Before you go on, you may want to read I Feel So Cheap And Dirty, Part I. But I can’t make you.
The four come into my room, and I know what’s going to happen. (By the way, Timmy has no IEP, 504 or anything like that. He’s just lazy.)
The social worker introduces me to Timmy’s parents, who speak no English. And I don’t speak what they speak. It’s unclear whether the social worker speaks what they speak, but I think not.
So with no communication happening on most fronts, the social worker just hits me up and lays it out there: “Is there anything Timmy can do to make something up or somehow pass the class? He has been working so hard in English and spending so much time on that research paper…you know.”
Me: He already failed the class. I already put in grades.
Her: Well, I know. But is there anything he can do?
Parents are standing to the side smiling, nervously.
Me: I don’t know. Like what? The class is over.
Parents looking at me, expectantly.
Does he want to take the exam over again? I don’t care. How about this?…I’ll give him the same final exam, his actual same final exam with his writing on it right now, and he can make corrections on it. How about that?
Her: Would that be enough?
Me: For what?
Her: For him to pass?
Me: Thinking: Jesus Christ…how much time do I want to spend on this? How many people do I want to involve? At what cost? For what purpose?
Yeah…it’ll be fine.
Her: OK. Well good. Thank you, Mr. Teachbad.
I walk the smiling, nodding parents out of my room and shake their hands.
Me: Thank you so much for coming down.
Parents: Thanks you. Ees no good. I know. He working.
Me: Thank you. Bye now. Very nice meeting you.
Timmy sits down to take his exam. Again.
After 20 minutes he brings it up to me. I set it down and keep writing the email or doing whatever I was doing. He stands there for a few seconds watching me. I ignore him.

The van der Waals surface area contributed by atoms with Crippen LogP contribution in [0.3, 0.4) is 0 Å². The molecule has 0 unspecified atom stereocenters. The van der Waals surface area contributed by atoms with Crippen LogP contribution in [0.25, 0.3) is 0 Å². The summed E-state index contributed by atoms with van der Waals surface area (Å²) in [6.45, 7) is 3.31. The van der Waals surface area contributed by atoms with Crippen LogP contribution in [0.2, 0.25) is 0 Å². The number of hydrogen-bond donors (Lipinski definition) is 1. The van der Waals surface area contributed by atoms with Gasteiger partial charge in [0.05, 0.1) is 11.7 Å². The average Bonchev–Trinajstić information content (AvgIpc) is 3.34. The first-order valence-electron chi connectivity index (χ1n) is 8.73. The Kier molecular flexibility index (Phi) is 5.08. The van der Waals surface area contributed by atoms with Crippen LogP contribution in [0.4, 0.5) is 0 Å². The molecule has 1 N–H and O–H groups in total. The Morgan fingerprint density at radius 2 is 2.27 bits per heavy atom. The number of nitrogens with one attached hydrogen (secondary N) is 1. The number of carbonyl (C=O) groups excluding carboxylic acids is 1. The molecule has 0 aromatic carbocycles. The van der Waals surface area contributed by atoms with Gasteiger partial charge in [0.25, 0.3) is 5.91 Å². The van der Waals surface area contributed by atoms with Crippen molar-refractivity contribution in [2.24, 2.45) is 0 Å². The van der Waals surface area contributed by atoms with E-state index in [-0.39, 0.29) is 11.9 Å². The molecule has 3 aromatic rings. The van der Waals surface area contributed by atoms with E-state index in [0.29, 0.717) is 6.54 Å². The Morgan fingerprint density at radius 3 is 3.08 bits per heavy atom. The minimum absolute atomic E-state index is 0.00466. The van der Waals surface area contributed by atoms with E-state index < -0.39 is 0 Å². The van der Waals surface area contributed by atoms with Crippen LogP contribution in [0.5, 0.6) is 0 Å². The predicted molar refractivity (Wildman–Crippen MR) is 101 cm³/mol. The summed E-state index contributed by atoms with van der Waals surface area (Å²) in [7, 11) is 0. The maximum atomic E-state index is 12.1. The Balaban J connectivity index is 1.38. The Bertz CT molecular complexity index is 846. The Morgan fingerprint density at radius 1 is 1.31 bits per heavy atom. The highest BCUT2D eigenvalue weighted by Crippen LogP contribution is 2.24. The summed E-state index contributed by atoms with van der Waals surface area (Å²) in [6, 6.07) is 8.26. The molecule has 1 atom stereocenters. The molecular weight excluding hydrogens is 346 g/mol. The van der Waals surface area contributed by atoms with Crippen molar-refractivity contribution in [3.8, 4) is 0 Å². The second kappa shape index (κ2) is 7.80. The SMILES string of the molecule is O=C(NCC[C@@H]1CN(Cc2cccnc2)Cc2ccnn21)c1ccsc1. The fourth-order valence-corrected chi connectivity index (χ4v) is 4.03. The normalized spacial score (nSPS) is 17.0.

Timmy: Aren’t you going to grade it?
Me: Yeah. But not right now.
Timmy: But I need to know if I passed.
Me: I’m not going to grade it right now. I’m busy. But you passed. It doesn’t matter what you did on the test. We both know that, right?. You walk up in here with your mom and dad and the social worker because you didn’t want to do the work before. You wasted every little bit of time I gave you to study and work on projects. You’ll pass. But we both know you don’t deserve to. Congratulations.
Timmy: It wasn’t my idea for my parents to come here.
Timmy walks out.
So, Timmy passes. But he still has to go to summer school to make up something else. Fudging his grade didn’t graduate him. I may be cheap and dirty, but I’m not a total whore. A man got to have a code (For fans of The Wire.)
Ten minutes later as I continue to send email and work on my resume, in comes another student to get his senior stuff signed. It’s Tommy.
Tommy has severe attendance issues, but when he is in class he works pretty hard. And he is a lot more pleasant that Timmy. But here’s the thing: Tommy is doing even worse in the class than the pathetic Timmy.
Then I was struck with a thought. The timing was just right. Like God himself wrote the script. The arbitrary justice of injustice slapped me right across the forehead: If Timmy can pass, you bet your ass that Tommy will pass.
The moral of the story? I don’t know.
Two wrongs can feel like some kind of existential, ironic sort of right.
Accentuate the arbitrary.
Nothing you do really matters.
These are all just rough drafts. Once we set on and revise it, we’ll make up some shirts.
Jeez…I’m sorry. Was that a terrible story? I’m having some end of the year melancholy.